Critics Say DOJ Coerces Drug Pleas By Threatening Steep Prison Terms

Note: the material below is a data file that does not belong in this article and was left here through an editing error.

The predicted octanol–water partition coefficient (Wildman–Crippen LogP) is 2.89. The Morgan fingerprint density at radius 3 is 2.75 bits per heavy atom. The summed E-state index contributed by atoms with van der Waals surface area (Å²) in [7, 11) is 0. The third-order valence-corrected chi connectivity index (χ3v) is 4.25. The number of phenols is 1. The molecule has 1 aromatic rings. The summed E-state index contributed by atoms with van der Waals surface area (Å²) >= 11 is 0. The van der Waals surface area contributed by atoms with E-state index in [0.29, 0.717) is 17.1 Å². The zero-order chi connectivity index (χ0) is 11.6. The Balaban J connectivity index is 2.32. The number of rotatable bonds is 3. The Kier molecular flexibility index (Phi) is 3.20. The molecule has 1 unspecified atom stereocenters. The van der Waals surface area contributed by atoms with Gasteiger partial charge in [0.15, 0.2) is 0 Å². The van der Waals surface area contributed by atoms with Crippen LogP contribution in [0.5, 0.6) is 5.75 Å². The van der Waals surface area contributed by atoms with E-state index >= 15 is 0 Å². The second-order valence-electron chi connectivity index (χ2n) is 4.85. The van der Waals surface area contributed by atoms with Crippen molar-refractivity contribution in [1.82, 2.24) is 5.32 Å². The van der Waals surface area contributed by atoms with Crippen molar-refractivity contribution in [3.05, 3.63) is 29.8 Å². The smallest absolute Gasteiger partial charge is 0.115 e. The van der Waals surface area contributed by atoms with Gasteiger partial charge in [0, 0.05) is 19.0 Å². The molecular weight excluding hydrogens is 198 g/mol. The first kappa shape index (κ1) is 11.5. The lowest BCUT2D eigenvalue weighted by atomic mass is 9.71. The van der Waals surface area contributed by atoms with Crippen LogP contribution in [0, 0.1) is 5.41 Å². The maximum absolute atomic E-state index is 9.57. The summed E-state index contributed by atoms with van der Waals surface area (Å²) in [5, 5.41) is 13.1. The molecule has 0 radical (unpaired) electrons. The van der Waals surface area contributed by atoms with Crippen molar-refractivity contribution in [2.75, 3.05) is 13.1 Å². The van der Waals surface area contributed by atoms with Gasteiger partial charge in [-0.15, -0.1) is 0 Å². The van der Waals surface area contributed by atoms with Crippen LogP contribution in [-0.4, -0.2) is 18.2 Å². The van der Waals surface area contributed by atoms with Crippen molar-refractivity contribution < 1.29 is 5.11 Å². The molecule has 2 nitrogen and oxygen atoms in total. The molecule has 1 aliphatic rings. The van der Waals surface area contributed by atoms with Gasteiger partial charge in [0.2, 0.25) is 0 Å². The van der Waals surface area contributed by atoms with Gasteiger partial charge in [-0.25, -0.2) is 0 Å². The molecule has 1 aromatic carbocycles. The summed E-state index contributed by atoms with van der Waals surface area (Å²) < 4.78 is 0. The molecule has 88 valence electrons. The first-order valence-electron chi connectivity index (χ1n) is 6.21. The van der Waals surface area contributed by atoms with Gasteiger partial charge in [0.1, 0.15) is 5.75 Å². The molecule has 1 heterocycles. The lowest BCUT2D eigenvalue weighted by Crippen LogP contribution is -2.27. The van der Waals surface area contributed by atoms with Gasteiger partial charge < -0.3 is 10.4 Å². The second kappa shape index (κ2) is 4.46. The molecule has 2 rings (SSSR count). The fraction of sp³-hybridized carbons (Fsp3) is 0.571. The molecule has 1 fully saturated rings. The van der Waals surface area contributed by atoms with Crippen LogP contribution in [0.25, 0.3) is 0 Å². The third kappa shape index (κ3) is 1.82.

The Justice Department regularly coerces defendants in drug cases to plead guilty by threatening them with steep prison sentences or stacking charges to increase time behind bars, says the advocacy group Human Rights Watch. The group says defendants who take their fate to a judge or jury face sentences on average 11 years longer than those who plead guilty, NPR reports. A whopping 97 percent of suspects plead guilty – no surprise, says the group’s Jamie Fellner, given the essentially unchecked power federal prosecutors wield. “As long as there are mandatory minimums, prosecutors dictate the sentences by the charges they bring,” Fellner said. About half of those in costly and overcrowded U.S. prisons got there on drug convictions. Even though many of those inmates worked on the ground floor of drug operations, they still serve long prison sentences because of 5- and 10-year mandatory terms that Congress enacted during the heart of the crack cocaine scare in the 1980s. Prosecutors have the option of adding more charges based on a person’s prior offenses, including low-level drug possession cases. Human Rights Watch uncovered dozens of cases where defendants got sent to prison for nearly a half century for first-time drug offenses.

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